But as of late last week, it remained unclear whether any hotels that had received the warning had taken action to comply with it. The FTC wouldn’t say which ones had been cautioned. I asked most of the major hotel chains whether they’d seen the letter, and I received a variety of responses.
Hilton referred all questions to the American Hotel & Lodging Association, the trade association for the U.S. hotel industry. Joe McInerney, the association’s president, says that “misunderstandings” aren’t necessarily caused by resort fees but often by online travel agencies that display a rate that doesn’t include the fees. He says that his association doesn’t set standards on the acceptability of charging a resort fee.
The FTC warning has been referred to the group’s attorneys, McInerney says. “We’ll probably send out an advisory to our members soon.”
Other hotel companies either didn’t respond to my questions or said that they hadn’t received the FTC letter. Of the major American hotel chains that I contacted, only Marriott, which owns the Courtyard, Renaissance and Ritz-Carlton brands, said that it had been warned. But a company spokesman says that Marriott is already following the law. “We do disclose fees before the booking is completed,” says John Wolf, a Marriott spokesman. “We believe we are in compliance.”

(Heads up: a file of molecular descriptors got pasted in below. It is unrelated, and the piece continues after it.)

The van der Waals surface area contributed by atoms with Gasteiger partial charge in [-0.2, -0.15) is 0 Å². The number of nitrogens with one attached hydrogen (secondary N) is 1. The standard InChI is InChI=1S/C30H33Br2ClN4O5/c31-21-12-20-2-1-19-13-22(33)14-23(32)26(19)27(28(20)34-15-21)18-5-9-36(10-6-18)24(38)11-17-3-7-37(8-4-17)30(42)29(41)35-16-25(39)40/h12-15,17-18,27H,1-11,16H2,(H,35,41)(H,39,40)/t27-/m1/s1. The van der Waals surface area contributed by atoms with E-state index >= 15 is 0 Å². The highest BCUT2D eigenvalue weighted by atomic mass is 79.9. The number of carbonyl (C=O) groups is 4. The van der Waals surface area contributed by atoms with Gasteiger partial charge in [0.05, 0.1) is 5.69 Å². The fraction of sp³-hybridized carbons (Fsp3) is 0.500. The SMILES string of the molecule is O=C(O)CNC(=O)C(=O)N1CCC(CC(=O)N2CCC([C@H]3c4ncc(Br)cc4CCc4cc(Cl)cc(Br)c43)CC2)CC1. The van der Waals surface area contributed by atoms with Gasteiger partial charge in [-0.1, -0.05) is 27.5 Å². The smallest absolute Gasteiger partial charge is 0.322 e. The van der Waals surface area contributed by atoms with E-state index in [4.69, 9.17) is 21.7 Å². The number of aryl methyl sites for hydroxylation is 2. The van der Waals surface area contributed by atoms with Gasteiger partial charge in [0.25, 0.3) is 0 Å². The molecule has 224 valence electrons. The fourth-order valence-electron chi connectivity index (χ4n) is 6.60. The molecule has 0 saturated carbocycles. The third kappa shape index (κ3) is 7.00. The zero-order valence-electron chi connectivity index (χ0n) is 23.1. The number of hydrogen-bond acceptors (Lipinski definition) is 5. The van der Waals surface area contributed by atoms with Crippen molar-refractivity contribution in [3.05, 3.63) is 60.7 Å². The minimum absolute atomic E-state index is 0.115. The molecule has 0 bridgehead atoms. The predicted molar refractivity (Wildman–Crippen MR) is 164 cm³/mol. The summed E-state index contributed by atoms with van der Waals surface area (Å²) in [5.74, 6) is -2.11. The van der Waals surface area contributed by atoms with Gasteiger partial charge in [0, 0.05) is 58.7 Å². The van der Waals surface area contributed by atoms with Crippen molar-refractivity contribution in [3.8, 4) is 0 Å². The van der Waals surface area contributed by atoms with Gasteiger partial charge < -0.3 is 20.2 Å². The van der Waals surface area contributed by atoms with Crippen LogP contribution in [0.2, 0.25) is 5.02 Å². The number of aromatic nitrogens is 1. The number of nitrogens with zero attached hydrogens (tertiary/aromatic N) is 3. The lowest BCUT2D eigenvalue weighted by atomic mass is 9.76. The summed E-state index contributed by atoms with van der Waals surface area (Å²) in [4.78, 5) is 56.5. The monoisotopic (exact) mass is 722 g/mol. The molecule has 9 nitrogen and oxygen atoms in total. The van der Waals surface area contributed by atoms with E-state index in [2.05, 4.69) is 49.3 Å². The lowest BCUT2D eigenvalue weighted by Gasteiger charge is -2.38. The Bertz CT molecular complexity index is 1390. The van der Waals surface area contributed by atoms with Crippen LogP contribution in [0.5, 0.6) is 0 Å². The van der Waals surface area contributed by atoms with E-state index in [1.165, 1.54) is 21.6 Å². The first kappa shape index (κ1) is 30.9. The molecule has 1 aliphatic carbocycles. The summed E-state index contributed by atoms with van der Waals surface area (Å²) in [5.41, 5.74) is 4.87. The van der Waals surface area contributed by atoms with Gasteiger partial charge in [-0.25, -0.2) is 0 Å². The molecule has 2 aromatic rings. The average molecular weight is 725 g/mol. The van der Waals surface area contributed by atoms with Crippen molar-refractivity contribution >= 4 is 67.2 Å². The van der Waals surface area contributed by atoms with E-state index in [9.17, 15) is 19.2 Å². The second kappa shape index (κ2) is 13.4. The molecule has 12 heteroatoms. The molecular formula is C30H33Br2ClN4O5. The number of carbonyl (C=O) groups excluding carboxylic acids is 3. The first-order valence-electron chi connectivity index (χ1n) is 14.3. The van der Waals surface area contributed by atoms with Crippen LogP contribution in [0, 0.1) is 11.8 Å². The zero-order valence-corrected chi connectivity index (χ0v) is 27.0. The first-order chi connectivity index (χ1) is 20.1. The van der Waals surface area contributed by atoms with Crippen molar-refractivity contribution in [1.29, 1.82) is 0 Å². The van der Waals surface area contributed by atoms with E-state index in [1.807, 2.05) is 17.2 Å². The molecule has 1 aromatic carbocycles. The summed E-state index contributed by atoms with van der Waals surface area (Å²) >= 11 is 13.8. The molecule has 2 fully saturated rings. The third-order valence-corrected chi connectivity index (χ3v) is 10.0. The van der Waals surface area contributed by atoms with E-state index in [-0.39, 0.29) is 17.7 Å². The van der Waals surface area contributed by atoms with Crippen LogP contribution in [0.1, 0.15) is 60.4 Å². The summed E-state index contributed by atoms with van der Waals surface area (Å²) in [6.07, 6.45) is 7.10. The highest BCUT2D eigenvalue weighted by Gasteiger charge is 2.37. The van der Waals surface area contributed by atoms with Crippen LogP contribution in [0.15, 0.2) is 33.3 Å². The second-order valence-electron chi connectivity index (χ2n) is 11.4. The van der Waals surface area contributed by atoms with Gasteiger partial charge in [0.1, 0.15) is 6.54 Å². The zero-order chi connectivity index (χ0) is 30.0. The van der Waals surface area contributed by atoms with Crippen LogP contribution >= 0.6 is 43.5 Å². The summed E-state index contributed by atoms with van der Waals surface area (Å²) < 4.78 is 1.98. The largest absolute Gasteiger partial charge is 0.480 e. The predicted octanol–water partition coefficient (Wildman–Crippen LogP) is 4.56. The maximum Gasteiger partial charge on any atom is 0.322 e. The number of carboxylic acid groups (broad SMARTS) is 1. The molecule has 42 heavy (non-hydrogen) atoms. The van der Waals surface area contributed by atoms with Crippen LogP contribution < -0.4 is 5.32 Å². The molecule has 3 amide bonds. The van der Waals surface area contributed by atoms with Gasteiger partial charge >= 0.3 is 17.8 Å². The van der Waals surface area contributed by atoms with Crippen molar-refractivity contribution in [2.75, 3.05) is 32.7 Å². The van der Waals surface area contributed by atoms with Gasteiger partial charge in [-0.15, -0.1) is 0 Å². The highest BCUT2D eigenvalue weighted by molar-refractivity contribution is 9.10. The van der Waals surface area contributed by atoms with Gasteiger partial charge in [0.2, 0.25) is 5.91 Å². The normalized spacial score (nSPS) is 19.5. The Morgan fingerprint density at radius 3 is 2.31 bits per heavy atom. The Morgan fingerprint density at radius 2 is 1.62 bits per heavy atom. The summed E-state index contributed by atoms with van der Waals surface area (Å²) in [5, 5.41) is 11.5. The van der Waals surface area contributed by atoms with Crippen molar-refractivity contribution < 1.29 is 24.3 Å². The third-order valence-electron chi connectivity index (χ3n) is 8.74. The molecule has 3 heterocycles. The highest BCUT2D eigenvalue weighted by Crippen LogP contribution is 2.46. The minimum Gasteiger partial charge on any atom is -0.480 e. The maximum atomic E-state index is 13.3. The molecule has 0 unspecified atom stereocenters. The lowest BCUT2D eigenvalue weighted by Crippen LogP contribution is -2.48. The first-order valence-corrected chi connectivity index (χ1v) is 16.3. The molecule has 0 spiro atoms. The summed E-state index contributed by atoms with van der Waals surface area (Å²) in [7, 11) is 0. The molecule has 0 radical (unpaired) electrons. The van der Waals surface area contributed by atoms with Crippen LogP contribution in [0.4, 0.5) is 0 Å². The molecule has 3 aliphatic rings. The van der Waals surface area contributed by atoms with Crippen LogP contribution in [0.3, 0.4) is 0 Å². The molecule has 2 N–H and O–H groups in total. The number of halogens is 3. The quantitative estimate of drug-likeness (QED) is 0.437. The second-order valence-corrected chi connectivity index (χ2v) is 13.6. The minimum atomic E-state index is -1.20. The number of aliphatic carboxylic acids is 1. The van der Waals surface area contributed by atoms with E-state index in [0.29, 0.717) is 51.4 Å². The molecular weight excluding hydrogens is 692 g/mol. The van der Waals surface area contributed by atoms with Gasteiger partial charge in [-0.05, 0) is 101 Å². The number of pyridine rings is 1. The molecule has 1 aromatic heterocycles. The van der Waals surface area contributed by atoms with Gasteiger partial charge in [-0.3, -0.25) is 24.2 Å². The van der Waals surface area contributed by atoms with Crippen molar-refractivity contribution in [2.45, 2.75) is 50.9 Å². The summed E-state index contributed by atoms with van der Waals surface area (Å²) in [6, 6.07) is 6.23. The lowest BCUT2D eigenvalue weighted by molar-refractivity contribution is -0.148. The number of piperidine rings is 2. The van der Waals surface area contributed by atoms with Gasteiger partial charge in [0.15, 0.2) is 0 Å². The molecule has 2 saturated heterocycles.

Gary Cohen begs to differ. He says that he was surprised when Ritz-Carlton tacked a $25 resort fee to a recent $600-a-night rate. The amenities should have been included in the room price, he says, not separated as a mandatory fee. “Do you really need to nickel-and-dime your guests another $25?” asks Cohen, the president of a health food company in Sacramento. “I guess in the case of the Ritz, the answer is yes.”
What’s going on here? Hotels want to quote a low base rate to entice guests to book their rooms, while travelers just want to know the total cost from the start.
For now, it appears that the FTC will allow hotels and online agencies to continue displaying an artificially low price, as long as they reveal the full rate at some point before a purchase is made. But the FTC is just getting started, and the government can tighten its requirements or force the industry to change the way it displays prices through a series of enforcement actions or lawsuits as it tries to address the problem of drip pricing.
In the meantime, customers who find a mysterious resort fee at the end of a booking path can do what Cohen and Hatch did: complain. Cohen says that Ritz-Carlton never responded to his grievance, but Hatch’s resort fee in Bar Harbor was stricken from her bill.
Maybe the FTC’s actions haven’t killed mandatory resort fees. In fact, no matter where or how the fees are disclosed, NYU’s Hanson says, they’ll continue to exist because they allow a hotel to avoid paying certain taxes on them. But “gotcha” resort fees as we know them in the United States may be mortally wounded.